Researchers just used a cancer-killing virus to kill carcinoma cells and other cells tricked into protecting it.
Scientists from the University of Oxford have allegedly equipped a cancer-killing virus with a protein that kills carcinoma cells. The new treatment also eliminates all fibroblasts cells. Fibroblast cells are the cells that the disease often tricks to shield it from the immune system.
This is not the first time researchers used viruses to find a potential cure for cancer. However, this is the first time that scientists targeted fibroblasts cells without damaging healthy tissues.
The team was initially funded by the Medical Research Council and the Cancer Research UK. In their trial, they successfully tested the treatment on mice and lab-grown samples of human carcinomas. Although the results were promising, the Oxford researchers are yet to test the therapy on humans.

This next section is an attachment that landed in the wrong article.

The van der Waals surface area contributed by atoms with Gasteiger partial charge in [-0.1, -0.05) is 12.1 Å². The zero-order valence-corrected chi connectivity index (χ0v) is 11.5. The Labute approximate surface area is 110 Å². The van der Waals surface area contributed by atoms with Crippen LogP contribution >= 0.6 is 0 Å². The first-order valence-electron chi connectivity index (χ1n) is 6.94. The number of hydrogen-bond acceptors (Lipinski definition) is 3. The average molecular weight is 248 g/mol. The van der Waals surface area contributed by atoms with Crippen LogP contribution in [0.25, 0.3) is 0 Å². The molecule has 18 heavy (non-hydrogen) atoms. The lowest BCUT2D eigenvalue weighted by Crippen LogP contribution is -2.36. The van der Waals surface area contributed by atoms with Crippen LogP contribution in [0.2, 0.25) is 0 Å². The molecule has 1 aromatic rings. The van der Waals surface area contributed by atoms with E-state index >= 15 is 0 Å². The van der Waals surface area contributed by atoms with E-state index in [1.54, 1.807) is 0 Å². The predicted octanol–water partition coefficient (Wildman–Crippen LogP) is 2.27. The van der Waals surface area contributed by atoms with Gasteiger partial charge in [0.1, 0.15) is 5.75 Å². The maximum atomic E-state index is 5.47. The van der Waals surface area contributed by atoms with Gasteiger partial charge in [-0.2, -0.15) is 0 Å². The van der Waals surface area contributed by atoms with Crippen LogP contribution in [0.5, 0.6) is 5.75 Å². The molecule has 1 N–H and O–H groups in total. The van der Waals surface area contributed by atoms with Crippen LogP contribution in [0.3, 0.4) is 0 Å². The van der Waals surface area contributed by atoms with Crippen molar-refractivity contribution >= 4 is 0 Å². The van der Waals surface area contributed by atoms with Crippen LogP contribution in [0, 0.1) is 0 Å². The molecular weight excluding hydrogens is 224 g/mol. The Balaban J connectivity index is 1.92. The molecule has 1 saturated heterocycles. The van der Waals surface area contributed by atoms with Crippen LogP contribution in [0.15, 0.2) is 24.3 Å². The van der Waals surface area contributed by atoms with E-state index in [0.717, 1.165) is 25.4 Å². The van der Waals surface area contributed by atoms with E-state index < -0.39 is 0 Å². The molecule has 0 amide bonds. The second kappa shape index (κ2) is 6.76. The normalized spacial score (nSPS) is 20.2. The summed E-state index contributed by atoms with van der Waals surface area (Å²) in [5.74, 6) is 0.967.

The Cancer-Killing Virus
The team bred the cancer-killing virus, called enadenotucirev, to fight cancer cells while keeping healthy cells safe.
The team, led by Dr. Joshua Freedman of the University of Oxford’s Department of Oncology, then equipped the virus with a genetic instruction that triggers the cancer cells to produce the protein bispecific T-cell engager.
This protein was specifically designed to attach itself into two kinds of cells – the fibroblasts and the T-cells – and bind them together. The structure triggers the T-cells to attack and eliminate the fibroblasts.
“We hijacked the virus’s machinery so the T-cell engager would be made only in infected cancer cells and nowhere else in the body. The T-cell engager molecule is so powerful that it can activate immune cells inside the tumor, which are being suppressed by the cancer, to attack the fibroblasts,” Dr. Freedman, said.
To date, the enadenotucirev is already part of human trials to test its efficiency as an immunotherapy treatment.
“We hope our modified virus will be moving towards clinical trials as early as next year to find out if it is safe and effective in people with cancer,” Dr. Kerry Fisher, a part of the research team, added.